The Mercury News reports that a Bay Area-based state legislator wants to create a California regulatory agency to protect personal information.
Assemblymember Marc Levine, D-Marin County, on Monday introduced Assembly Bill 2182, which would create the California Data Protection Authority (CDPA) to regulate Californians’ personal data on the internet. All technology companies that serve Californians on the internet would be regulated by CPDA if the bill becomes law, according to Levine.
If enacted, the legislation would form the CDPA to develop regulations that ban social media websites from conducting potentially harmful psychological experiments on users, create ways for Californians to erase certain profiles and personal information, and standardize online user agreements.
The bill needs to be approved by an Assembly committee before it is put to a vote.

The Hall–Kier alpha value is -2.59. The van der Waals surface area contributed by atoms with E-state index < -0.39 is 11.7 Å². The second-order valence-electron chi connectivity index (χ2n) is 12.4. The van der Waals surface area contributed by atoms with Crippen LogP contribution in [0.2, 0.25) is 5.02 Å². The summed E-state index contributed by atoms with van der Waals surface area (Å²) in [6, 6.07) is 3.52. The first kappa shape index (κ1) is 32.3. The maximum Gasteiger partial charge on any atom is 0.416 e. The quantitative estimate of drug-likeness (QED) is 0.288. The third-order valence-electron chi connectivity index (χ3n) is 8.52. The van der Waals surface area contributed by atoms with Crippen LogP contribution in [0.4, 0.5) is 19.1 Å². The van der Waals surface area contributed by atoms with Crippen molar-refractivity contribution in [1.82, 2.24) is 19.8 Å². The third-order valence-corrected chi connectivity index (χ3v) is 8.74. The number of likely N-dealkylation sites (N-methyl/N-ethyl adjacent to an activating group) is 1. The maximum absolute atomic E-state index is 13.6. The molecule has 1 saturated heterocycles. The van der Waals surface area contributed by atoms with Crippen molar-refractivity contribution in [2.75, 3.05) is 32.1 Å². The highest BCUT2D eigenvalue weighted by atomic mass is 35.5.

The bill’s provision for banning harmful psychological experiments on social media platforms stems from a widely criticized Facebook study published in 2014, in which it refuted the notion that positive posts from friends negatively affected the user’s emotions. Facebook apologized for the study, which the Guardian newspaper reported was conducted without the consent of nearly 700,000 users.
Levine introduced the bill amid growing sentiment from politicians, academics and even some tech leaders that large technology companies need to be more strictly regulated.